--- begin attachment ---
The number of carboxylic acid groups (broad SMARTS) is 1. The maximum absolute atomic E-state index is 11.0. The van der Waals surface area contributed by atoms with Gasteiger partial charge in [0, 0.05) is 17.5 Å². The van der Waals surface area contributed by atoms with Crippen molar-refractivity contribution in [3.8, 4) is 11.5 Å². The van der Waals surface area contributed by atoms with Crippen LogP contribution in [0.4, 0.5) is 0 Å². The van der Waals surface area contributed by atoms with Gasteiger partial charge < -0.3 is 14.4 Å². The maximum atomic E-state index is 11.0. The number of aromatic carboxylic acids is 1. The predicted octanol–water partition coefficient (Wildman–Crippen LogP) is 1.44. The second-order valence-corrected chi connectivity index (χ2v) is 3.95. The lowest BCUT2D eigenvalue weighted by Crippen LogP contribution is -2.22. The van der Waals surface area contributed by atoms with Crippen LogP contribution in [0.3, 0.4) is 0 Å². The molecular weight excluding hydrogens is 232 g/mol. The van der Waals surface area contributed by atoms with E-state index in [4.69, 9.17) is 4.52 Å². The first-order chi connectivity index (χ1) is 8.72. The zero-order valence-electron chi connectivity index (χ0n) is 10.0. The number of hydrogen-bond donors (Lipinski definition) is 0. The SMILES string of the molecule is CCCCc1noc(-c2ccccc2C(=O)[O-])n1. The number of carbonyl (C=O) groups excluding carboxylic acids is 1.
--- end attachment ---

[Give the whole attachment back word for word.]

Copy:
The number of carboxylic acid groups (broad SMARTS) is 1. The maximum absolute atomic E-state index is 11.0. The van der Waals surface area contributed by atoms with Gasteiger partial charge in [0, 0.05) is 17.5 Å². The van der Waals surface area contributed by atoms with Crippen molar-refractivity contribution in [3.8, 4) is 11.5 Å². The van der Waals surface area contributed by atoms with Crippen LogP contribution in [0.4, 0.5) is 0 Å². The van der Waals surface area contributed by atoms with Gasteiger partial charge < -0.3 is 14.4 Å². The maximum atomic E-state index is 11.0. The number of aromatic carboxylic acids is 1. The predicted octanol–water partition coefficient (Wildman–Crippen LogP) is 1.44. The second-order valence-corrected chi connectivity index (χ2v) is 3.95. The lowest BCUT2D eigenvalue weighted by Crippen LogP contribution is -2.22. The van der Waals surface area contributed by atoms with Crippen LogP contribution in [0.3, 0.4) is 0 Å². The molecular weight excluding hydrogens is 232 g/mol. The van der Waals surface area contributed by atoms with E-state index in [4.69, 9.17) is 4.52 Å². The first-order chi connectivity index (χ1) is 8.72. The zero-order valence-electron chi connectivity index (χ0n) is 10.0. The number of hydrogen-bond donors (Lipinski definition) is 0. The SMILES string of the molecule is CCCCc1noc(-c2ccccc2C(=O)[O-])n1. The number of carbonyl (C=O) groups excluding carboxylic acids is 1.